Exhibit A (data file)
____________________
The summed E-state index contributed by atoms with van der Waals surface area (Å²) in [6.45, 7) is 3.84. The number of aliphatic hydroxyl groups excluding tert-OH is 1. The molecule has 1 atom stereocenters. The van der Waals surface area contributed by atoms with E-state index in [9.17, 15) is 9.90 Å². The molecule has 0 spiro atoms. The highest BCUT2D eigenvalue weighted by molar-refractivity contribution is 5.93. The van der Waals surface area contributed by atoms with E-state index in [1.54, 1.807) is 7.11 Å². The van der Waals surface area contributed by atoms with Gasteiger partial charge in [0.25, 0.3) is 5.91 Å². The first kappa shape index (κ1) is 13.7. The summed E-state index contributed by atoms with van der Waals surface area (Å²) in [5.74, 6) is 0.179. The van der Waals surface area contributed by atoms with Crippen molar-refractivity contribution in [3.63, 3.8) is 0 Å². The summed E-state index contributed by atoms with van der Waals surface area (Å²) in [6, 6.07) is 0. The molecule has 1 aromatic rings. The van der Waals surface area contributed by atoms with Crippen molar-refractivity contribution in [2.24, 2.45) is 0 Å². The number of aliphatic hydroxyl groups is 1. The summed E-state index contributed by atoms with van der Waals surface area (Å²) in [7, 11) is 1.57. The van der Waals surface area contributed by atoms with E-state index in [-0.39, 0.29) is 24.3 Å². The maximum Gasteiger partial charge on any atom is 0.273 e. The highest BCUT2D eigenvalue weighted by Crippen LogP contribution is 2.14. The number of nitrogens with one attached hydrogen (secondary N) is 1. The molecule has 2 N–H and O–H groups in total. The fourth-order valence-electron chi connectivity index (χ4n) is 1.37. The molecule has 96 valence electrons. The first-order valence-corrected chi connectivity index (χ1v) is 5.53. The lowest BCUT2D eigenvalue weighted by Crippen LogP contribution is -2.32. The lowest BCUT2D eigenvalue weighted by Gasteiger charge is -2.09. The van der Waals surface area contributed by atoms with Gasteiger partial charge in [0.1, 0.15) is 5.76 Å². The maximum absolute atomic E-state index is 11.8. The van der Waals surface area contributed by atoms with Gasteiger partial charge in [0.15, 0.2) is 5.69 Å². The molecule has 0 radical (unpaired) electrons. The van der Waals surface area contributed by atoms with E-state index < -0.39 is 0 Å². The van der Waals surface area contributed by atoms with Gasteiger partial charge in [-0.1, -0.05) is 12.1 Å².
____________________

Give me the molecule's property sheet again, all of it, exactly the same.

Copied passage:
The summed E-state index contributed by atoms with van der Waals surface area (Å²) in [6.45, 7) is 3.84. The number of aliphatic hydroxyl groups excluding tert-OH is 1. The molecule has 1 atom stereocenters. The van der Waals surface area contributed by atoms with E-state index in [9.17, 15) is 9.90 Å². The molecule has 0 spiro atoms. The highest BCUT2D eigenvalue weighted by molar-refractivity contribution is 5.93. The van der Waals surface area contributed by atoms with E-state index in [1.54, 1.807) is 7.11 Å². The van der Waals surface area contributed by atoms with Gasteiger partial charge in [0.25, 0.3) is 5.91 Å². The first kappa shape index (κ1) is 13.7. The summed E-state index contributed by atoms with van der Waals surface area (Å²) in [5.74, 6) is 0.179. The van der Waals surface area contributed by atoms with Crippen molar-refractivity contribution in [3.63, 3.8) is 0 Å². The summed E-state index contributed by atoms with van der Waals surface area (Å²) in [6, 6.07) is 0. The molecule has 1 aromatic rings. The van der Waals surface area contributed by atoms with Crippen molar-refractivity contribution in [2.24, 2.45) is 0 Å². The number of aliphatic hydroxyl groups is 1. The summed E-state index contributed by atoms with van der Waals surface area (Å²) in [7, 11) is 1.57. The van der Waals surface area contributed by atoms with E-state index in [-0.39, 0.29) is 24.3 Å². The maximum Gasteiger partial charge on any atom is 0.273 e. The highest BCUT2D eigenvalue weighted by Crippen LogP contribution is 2.14. The number of nitrogens with one attached hydrogen (secondary N) is 1. The molecule has 2 N–H and O–H groups in total. The fourth-order valence-electron chi connectivity index (χ4n) is 1.37. The molecule has 96 valence electrons. The first-order valence-corrected chi connectivity index (χ1v) is 5.53. The lowest BCUT2D eigenvalue weighted by Crippen LogP contribution is -2.32. The lowest BCUT2D eigenvalue weighted by Gasteiger charge is -2.09. The van der Waals surface area contributed by atoms with Gasteiger partial charge in [0.1, 0.15) is 5.76 Å². The maximum absolute atomic E-state index is 11.8. The van der Waals surface area contributed by atoms with Gasteiger partial charge in [0.15, 0.2) is 5.69 Å². The molecule has 0 radical (unpaired) electrons. The van der Waals surface area contributed by atoms with E-state index < -0.39 is 0 Å². The van der Waals surface area contributed by atoms with Gasteiger partial charge in [-0.1, -0.05) is 12.1 Å².